SDN-056553, Chicago Daily News negatives collection, Chicago History Museum
The Cubs had a pitcher in 1913 who wound up being good in later years for other teams. Does this sound familiar?
In 1917, Fred Toney of the Cincinnati Reds would match up with Hippo Vaughn of the Cubs in a no-hitter for nine innings before the Reds scored off Vaughn in the 10th for the win, and a no-hitter for Toney. I wrote about that game here last offseason.
But in 1913, the Cubs were in transition. Frank Chance was no longer manager; Johnny Evers took over. Evers' double-play partner, Joe Tinker, was gone, swapped to the Reds in an eight-player deal. The Cubs had a new look.
One of those new-look players was Fred Toney, who had pitched for the Cubs briefly in 1911 and 1912, and was being given a chance to make the rotation at age 24 in 1913. On April 28 against the Pirates at West Side Grounds, it looked like he was going to make it; he threw seven strong innings before faltering a bit in the eighth. From I.E. Sanborn in the Tribune:
Up to that time, Fred Toney, the Goat Hill strong man, was on the slab for the Cubs, and it was about the most heroic day of his life. For seven innings he hurled so effectively that one began thinking the Cubs were going to have another pitcher, after all, to help Larry Cheney this summer. In the eighth, though, Toney blew and took a terrific lacing, six blows delivered with lightning dispatch. The big fellow was left on the slab, however, until he could break that rally, and he did it with only three runs coming in. When the Cubs started a rally in their half Toney gave his place at bat to a militiaman, and Cheney was then called to finish the game. Toney gained much of his applause from his batting, instead of his hurling. He had belted out a single in the third round and another in the fifth, and when he came up in the sixth two men were on, one on second and one on first. Pittsburgh was leading by one and two men were out. The first pitched ball was a fast one, right over the center of the pan, and Toney swung on it. The ball went on a line to the fence in left center, and by gigantic strides Toney was able to leg it into third base, while the other men jogged home, putting the Cubs one to the good.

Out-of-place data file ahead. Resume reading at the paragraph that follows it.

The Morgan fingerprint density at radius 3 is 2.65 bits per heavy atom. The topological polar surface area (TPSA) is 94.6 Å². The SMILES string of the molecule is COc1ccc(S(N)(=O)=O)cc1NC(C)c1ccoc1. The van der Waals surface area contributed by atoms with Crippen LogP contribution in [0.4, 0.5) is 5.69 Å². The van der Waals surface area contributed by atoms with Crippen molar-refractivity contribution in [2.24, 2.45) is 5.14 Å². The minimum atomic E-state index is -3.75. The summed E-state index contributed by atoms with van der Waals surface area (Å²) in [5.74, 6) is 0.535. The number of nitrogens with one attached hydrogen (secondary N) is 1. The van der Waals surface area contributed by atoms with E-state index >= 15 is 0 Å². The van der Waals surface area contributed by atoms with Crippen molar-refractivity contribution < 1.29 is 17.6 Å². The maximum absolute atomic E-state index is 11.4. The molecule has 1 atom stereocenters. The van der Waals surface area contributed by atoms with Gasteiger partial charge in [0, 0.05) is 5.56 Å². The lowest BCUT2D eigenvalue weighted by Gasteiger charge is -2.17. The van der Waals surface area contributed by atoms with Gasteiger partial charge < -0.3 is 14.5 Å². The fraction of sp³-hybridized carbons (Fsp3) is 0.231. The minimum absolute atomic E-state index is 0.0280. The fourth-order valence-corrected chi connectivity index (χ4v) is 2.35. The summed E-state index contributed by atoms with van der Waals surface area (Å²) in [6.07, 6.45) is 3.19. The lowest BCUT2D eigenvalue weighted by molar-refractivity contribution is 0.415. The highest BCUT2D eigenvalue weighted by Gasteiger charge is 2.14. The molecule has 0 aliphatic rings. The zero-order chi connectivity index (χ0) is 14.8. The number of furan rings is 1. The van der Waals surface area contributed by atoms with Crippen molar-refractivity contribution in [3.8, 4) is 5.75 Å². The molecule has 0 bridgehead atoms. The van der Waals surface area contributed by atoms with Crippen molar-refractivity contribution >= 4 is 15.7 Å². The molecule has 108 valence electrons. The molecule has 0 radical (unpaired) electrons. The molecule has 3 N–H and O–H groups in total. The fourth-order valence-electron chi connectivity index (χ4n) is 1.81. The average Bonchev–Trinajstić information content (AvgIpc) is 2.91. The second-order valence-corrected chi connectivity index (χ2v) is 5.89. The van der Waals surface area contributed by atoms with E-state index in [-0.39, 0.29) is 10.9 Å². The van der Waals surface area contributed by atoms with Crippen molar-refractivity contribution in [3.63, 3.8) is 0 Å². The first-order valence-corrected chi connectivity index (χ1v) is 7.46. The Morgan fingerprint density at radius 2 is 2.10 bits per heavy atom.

I love this kind of writing. Evocative and descriptive. The Cubs won that game 8-5, and their record went to 10-4; they held first place until May 8, when they lost eight out of nine to drop to third, where they finished with a record of 88-65. The Giants lapped the field in 1913, winning the pennant with a 101-51 mark.
Toney's pitching after that game, though, wasn't so good. All told in 1913, he posted a 6.00 ERA in seven appearances (five starts), and on July 1 he was sold to Louisville of the American Association (back when minor-league teams were independent, instead of part of farm systems, these kinds of transactions often happened).
He'd resurface with the Reds two years later, and then no-hit the Cubs in 1917; all told, he pitched through 1923 with the Reds, Giants and Cardinals, winning 139 games in his career with a 2.69 ERA. The Cubs could have used that.